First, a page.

"I saw you and Hal huddled off by yourselves for a time, Seth," I worked myself up to say. "I have to ask what it was about."

"No, you don't, Jessica. Just like you know I can't share what we discussed. Doctor-patient privilege."

"Then you were discussing Hal's health."

"I didn't say that."

"You implied it. Just give me a notion."

"All I can tell you is that we didn't discuss his physical health."

It sounded strange the way Seth said that, but I didn't pester him further. People in Cabot Cove confided everything to Seth. He was the classic small-town doctor in an age where insurance companies were making such practices almost impossible to keep up. Seth was the exception to the rule, and I respected him too much to press him on the issue.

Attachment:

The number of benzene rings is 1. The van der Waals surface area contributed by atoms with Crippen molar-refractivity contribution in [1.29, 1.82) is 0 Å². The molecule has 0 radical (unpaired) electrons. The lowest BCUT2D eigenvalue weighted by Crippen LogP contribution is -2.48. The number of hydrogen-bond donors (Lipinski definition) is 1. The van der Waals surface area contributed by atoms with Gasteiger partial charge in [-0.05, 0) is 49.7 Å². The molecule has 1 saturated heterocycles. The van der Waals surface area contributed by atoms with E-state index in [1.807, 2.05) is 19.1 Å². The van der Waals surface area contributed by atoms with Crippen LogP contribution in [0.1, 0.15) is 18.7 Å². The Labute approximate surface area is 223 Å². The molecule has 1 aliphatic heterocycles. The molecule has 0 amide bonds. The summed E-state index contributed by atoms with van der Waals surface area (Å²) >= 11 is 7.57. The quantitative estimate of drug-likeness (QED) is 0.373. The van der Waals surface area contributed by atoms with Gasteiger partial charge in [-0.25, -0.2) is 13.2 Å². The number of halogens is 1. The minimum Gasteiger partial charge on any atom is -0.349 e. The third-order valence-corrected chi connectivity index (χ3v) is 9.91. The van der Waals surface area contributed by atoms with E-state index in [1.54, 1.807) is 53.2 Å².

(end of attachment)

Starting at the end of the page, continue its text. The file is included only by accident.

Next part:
Meanwhile, thank heavens a medical professional had been there. Seth had recognized a pulse in Hal's jugular vein and shouted for the crowd that had gathered to call 911. He'd also instructed people to direct the paramedics to where Hal lay, while continuing to tend to him.

"Every second counts in situations like this," Cabot Cove's beloved physician said, kneeling over Hal to continue his CPR efforts.

Although the ambulance and its crew of two EMS paramedics arrived within minutes, it seemed an eternity to me. Cabot Cove's emergency personnel don't typically have much to keep them busy, although that was changing with an influx of new residents packing the town to its very gills, especially in the summer season, which was now drawing to a close. But the speed with which they showed up impressed me. Hal was fitted with an oxygen mask and rushed into the back of the ambulance. Babs, who'd been standing at the rear of the crowd, her fist pressed tightly against her lips to stifle the cry of anguish building inside, climbed into the vehicle with her husband. The sun was setting and, with it, summer itself. I could only hope the darkening sky didn't prove a portent for Hal's prognosis.